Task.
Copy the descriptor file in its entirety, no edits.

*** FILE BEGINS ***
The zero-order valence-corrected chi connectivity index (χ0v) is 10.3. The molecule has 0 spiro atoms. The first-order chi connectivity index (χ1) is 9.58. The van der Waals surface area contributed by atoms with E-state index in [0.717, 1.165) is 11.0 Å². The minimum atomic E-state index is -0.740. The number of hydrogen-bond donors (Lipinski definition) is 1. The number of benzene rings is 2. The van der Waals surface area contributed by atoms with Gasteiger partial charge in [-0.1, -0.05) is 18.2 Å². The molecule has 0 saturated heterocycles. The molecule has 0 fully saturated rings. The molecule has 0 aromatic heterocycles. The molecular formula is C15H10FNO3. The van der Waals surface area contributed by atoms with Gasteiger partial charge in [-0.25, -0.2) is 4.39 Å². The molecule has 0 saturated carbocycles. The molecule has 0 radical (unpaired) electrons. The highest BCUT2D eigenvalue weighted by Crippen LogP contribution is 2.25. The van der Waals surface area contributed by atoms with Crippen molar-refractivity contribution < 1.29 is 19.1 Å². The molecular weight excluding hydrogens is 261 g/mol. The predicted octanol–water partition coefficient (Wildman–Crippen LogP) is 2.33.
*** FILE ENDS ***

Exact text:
The zero-order valence-corrected chi connectivity index (χ0v) is 10.3. The molecule has 0 spiro atoms. The first-order chi connectivity index (χ1) is 9.58. The van der Waals surface area contributed by atoms with E-state index in [0.717, 1.165) is 11.0 Å². The minimum atomic E-state index is -0.740. The number of hydrogen-bond donors (Lipinski definition) is 1. The number of benzene rings is 2. The van der Waals surface area contributed by atoms with Gasteiger partial charge in [-0.1, -0.05) is 18.2 Å². The molecule has 0 saturated heterocycles. The molecule has 0 fully saturated rings. The molecule has 0 aromatic heterocycles. The molecular formula is C15H10FNO3. The van der Waals surface area contributed by atoms with Gasteiger partial charge in [-0.25, -0.2) is 4.39 Å². The molecule has 0 saturated carbocycles. The molecule has 0 radical (unpaired) electrons. The highest BCUT2D eigenvalue weighted by Crippen LogP contribution is 2.25. The van der Waals surface area contributed by atoms with Crippen molar-refractivity contribution < 1.29 is 19.1 Å². The molecular weight excluding hydrogens is 261 g/mol. The predicted octanol–water partition coefficient (Wildman–Crippen LogP) is 2.33.